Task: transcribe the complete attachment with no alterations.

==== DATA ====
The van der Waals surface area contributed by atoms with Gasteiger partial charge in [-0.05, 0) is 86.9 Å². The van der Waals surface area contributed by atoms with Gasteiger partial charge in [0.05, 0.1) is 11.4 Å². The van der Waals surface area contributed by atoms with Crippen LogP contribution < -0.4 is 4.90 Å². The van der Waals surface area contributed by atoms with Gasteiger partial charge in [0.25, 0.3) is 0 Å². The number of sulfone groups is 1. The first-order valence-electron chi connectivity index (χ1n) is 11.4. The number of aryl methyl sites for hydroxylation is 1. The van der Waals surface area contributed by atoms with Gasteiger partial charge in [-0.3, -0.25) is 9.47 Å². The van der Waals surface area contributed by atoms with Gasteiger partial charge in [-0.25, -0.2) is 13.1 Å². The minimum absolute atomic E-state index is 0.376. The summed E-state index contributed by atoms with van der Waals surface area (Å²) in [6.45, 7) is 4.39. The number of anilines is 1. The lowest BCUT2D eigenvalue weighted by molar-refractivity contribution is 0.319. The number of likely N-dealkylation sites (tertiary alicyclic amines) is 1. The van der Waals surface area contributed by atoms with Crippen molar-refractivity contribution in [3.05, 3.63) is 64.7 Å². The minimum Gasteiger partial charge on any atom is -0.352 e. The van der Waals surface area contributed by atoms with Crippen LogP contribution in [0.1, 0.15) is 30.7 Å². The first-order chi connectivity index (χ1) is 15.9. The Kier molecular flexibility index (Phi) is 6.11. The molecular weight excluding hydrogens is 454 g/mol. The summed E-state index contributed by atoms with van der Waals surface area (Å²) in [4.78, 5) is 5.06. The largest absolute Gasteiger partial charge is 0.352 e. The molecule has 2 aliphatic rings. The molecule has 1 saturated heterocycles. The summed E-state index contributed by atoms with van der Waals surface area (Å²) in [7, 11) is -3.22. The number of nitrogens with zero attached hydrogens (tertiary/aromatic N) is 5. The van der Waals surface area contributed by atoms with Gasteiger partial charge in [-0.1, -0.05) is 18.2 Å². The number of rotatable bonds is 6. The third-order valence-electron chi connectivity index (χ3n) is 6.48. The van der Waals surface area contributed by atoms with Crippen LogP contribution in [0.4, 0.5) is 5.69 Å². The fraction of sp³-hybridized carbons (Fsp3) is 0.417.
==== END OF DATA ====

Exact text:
The van der Waals surface area contributed by atoms with Gasteiger partial charge in [-0.05, 0) is 86.9 Å². The van der Waals surface area contributed by atoms with Gasteiger partial charge in [0.05, 0.1) is 11.4 Å². The van der Waals surface area contributed by atoms with Crippen LogP contribution < -0.4 is 4.90 Å². The van der Waals surface area contributed by atoms with Gasteiger partial charge in [0.25, 0.3) is 0 Å². The number of sulfone groups is 1. The first-order valence-electron chi connectivity index (χ1n) is 11.4. The number of aryl methyl sites for hydroxylation is 1. The van der Waals surface area contributed by atoms with Gasteiger partial charge in [-0.3, -0.25) is 9.47 Å². The van der Waals surface area contributed by atoms with Gasteiger partial charge in [-0.25, -0.2) is 13.1 Å². The minimum absolute atomic E-state index is 0.376. The summed E-state index contributed by atoms with van der Waals surface area (Å²) in [6.45, 7) is 4.39. The number of anilines is 1. The lowest BCUT2D eigenvalue weighted by molar-refractivity contribution is 0.319. The number of likely N-dealkylation sites (tertiary alicyclic amines) is 1. The van der Waals surface area contributed by atoms with Crippen molar-refractivity contribution in [3.05, 3.63) is 64.7 Å². The minimum Gasteiger partial charge on any atom is -0.352 e. The van der Waals surface area contributed by atoms with Crippen LogP contribution in [0.1, 0.15) is 30.7 Å². The first-order chi connectivity index (χ1) is 15.9. The Kier molecular flexibility index (Phi) is 6.11. The molecular weight excluding hydrogens is 454 g/mol. The summed E-state index contributed by atoms with van der Waals surface area (Å²) in [4.78, 5) is 5.06. The largest absolute Gasteiger partial charge is 0.352 e. The molecule has 2 aliphatic rings. The molecule has 1 saturated heterocycles. The summed E-state index contributed by atoms with van der Waals surface area (Å²) in [7, 11) is -3.22. The number of nitrogens with zero attached hydrogens (tertiary/aromatic N) is 5. The van der Waals surface area contributed by atoms with Gasteiger partial charge in [-0.1, -0.05) is 18.2 Å². The number of rotatable bonds is 6. The third-order valence-electron chi connectivity index (χ3n) is 6.48. The van der Waals surface area contributed by atoms with Crippen LogP contribution in [0.4, 0.5) is 5.69 Å². The fraction of sp³-hybridized carbons (Fsp3) is 0.417.